Google’s Search Console (formerly known as Webmaster Tools) is a free tool that offers a great deal of insight into your website visitors, yet it’s incredibly underutilised compared to Google Analytics. These tools should always be used in conjunction with each other and today we’re going to show you how Search Console may be used to spot traffic opportunities.
If you’re not using Search Console, click here, create an account and get yourself setup. If you do have an account, let’s get started.
Open up your search console account and click on “Search Analytics” under “Search Traffic” on the left-hand side menu. At this point you’ll be looking at something along these lines:
- Ensure that the following are checked: Clicks, Impressions, CTR and Position.
- The Queries radio button is selected.
- The Dates are set to Last 90 days.
You’ll now be seeing something like this:
What Are We Seeing?
What you’re looking at is 90 days worth of data about people coming to your website. More specifically, we’re looking at the queries (searched keywords) that people searched for and clicked through to your website. On top of this, we’re able to see how many clicks, how many impressions, the click-through ratio (CTR) and the position. What we’re interested in though is the clicks, impressions and position.
If there is a query that is receiving a large number of impressions/clicks and has a position of 3.x or higher, then this is something we need to look at. What this means is that you’ve got a keyword that is bringing people to your website, but it’s ranked in position 4 or lower on the search results page. If your website appeared higher in the search results for this page, you would definitely get more clicks and you could take a look at the impressions to see just how many more clicks you might get.
Our advice here is to look at a number of the keywords and look for the opportunity:
- Receiving clicks.
- Impression count is high compared to clicks.
- Position is 3.x or higher.
The other factor is the click-through ratio (CTR), this is the rate / percentage at which people who see your website click through to it. If you have a high CTR, it means that people are attracted to the way your website appears in the search results. If the CTR is low, this may mean that you need to work on your meta title or description to make it more enticing. Taking the 3 points above, if you match that scenario and your CTR is quite high, there is a lot of opportunity. On the other hand, if you find a situation where the above 3 points match, but the CTR is low, it’s a good idea to look at changing the meta title and description, giving the page some time and then reviewing in Search Console to see if the CTR has increased and then proceed accordingly.
In the image above, there are two isolated keywords:
- “imod digital” – This is our company’s name, so we should be positioned in position 1 as we are. As you’ll see, for a brand term, the CTR will be really high and most of the impressions would result in clicks through to our website. This is an example of a keyword that we wouldn’t need to touch at all.
- “seo services cape town” shows us that we are in position 6.8 (far down the search results page) with a CTR of 0.21% (terribly low) and we only received 6 clicks, yet there are 2,828 impressions available. This is a really great example where we would need to do the following:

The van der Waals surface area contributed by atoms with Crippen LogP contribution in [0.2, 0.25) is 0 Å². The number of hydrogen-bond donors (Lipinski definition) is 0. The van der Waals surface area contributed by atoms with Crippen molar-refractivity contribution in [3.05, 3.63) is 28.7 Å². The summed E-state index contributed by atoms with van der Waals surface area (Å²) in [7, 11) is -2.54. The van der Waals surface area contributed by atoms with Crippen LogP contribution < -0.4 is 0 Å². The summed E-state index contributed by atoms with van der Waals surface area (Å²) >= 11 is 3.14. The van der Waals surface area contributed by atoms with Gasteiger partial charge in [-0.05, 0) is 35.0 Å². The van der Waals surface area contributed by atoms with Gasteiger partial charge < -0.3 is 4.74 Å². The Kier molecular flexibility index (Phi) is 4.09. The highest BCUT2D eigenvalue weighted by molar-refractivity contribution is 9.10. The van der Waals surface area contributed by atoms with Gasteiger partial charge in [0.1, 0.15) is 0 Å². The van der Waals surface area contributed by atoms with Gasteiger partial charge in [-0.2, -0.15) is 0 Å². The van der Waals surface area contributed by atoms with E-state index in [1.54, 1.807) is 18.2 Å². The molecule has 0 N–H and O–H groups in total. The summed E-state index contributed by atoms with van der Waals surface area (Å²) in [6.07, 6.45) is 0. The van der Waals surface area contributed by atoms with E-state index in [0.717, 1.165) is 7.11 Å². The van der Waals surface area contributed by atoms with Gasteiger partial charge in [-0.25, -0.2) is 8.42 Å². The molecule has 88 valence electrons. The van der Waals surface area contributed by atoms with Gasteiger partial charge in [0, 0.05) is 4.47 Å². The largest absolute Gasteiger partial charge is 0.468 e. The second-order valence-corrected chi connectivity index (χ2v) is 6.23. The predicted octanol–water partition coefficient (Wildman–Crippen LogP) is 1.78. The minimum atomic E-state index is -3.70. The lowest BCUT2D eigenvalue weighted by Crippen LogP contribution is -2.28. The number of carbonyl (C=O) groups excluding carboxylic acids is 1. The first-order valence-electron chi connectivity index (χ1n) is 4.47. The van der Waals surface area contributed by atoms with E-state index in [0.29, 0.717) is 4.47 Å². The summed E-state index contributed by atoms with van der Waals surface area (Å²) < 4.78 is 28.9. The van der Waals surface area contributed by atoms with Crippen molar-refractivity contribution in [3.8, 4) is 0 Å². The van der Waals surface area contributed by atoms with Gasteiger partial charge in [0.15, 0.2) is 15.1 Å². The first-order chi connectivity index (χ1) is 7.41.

- Optimise and make our meta title and description better more enticing.
- Increase the optimisation on our page to get a higher position.
In example 2, by doing the 2 recommendations above we could substantially increase the number of visitors coming to our website for a search query that could potentially result in more business.
The section above, we said, “increase the optimisation on our page”, but which page would we work on? Thanks to Search Console, you can follow these steps to know exactly which page would need attention:
- Click on the query, in our case “seo services cape town”.
- Click on the “Pages” radio button.
We are now presented with the following:
In the image above, you can see that the /search-engine-optimisation/ page on our website is the one that is ranking for “seo services cape town” and is, therefore, the page that we need to work on.
Up until now, we’ve been looking at one single example and situation, but if you really want to affect the number of visitors to your website, you want to look at the data and make a number of changes. We would recommend selecting 10 pages / posts that fit the criteria above and then look at the following as tasks worth performing:
- Open up a Google search and search for the query you’ve selected. Look carefully at the other results that appear and objectively decide if your meta title and description are enticing or is there room for improvement to increase the CTR or keyword usage.
- If you are wanting to increase the position, that boils down to search engine optimisation, which is a whole topic in itself, but the quick things to do are: Check your H1 and H2 tags, update the content/text on the page to be more relevant and more useful, perhaps add more content of value. If it’s a blog post, after you’ve made the updates, update the publication date.
If you go through this process for 10 pages/posts on your website, there is an incredibly high chance that you will affect change and that you will increase the number of people finding your website. We have performed this exercise countless times and the success is clear.